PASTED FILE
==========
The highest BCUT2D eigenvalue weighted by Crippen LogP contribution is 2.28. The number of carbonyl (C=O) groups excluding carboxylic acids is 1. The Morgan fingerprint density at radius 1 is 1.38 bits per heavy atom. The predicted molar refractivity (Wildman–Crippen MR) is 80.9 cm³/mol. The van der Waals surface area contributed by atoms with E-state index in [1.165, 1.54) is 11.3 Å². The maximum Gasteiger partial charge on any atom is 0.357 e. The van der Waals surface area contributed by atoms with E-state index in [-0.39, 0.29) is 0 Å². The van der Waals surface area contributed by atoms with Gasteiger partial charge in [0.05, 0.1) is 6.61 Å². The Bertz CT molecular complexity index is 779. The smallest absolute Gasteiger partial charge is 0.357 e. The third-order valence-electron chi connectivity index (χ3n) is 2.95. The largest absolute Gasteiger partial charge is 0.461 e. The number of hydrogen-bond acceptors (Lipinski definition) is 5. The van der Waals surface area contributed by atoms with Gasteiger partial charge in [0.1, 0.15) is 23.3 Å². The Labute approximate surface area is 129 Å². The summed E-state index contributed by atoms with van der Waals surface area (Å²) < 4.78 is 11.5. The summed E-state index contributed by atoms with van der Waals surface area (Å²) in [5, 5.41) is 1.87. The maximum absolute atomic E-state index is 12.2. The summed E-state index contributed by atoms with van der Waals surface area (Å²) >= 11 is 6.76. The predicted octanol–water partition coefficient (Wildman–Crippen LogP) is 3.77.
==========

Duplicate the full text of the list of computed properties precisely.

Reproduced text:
The highest BCUT2D eigenvalue weighted by Crippen LogP contribution is 2.28. The number of carbonyl (C=O) groups excluding carboxylic acids is 1. The Morgan fingerprint density at radius 1 is 1.38 bits per heavy atom. The predicted molar refractivity (Wildman–Crippen MR) is 80.9 cm³/mol. The van der Waals surface area contributed by atoms with E-state index in [1.165, 1.54) is 11.3 Å². The maximum Gasteiger partial charge on any atom is 0.357 e. The van der Waals surface area contributed by atoms with E-state index in [-0.39, 0.29) is 0 Å². The van der Waals surface area contributed by atoms with Gasteiger partial charge in [0.05, 0.1) is 6.61 Å². The Bertz CT molecular complexity index is 779. The smallest absolute Gasteiger partial charge is 0.357 e. The third-order valence-electron chi connectivity index (χ3n) is 2.95. The largest absolute Gasteiger partial charge is 0.461 e. The number of hydrogen-bond acceptors (Lipinski definition) is 5. The van der Waals surface area contributed by atoms with Gasteiger partial charge in [0.1, 0.15) is 23.3 Å². The Labute approximate surface area is 129 Å². The summed E-state index contributed by atoms with van der Waals surface area (Å²) < 4.78 is 11.5. The summed E-state index contributed by atoms with van der Waals surface area (Å²) in [5, 5.41) is 1.87. The maximum absolute atomic E-state index is 12.2. The summed E-state index contributed by atoms with van der Waals surface area (Å²) >= 11 is 6.76. The predicted octanol–water partition coefficient (Wildman–Crippen LogP) is 3.77.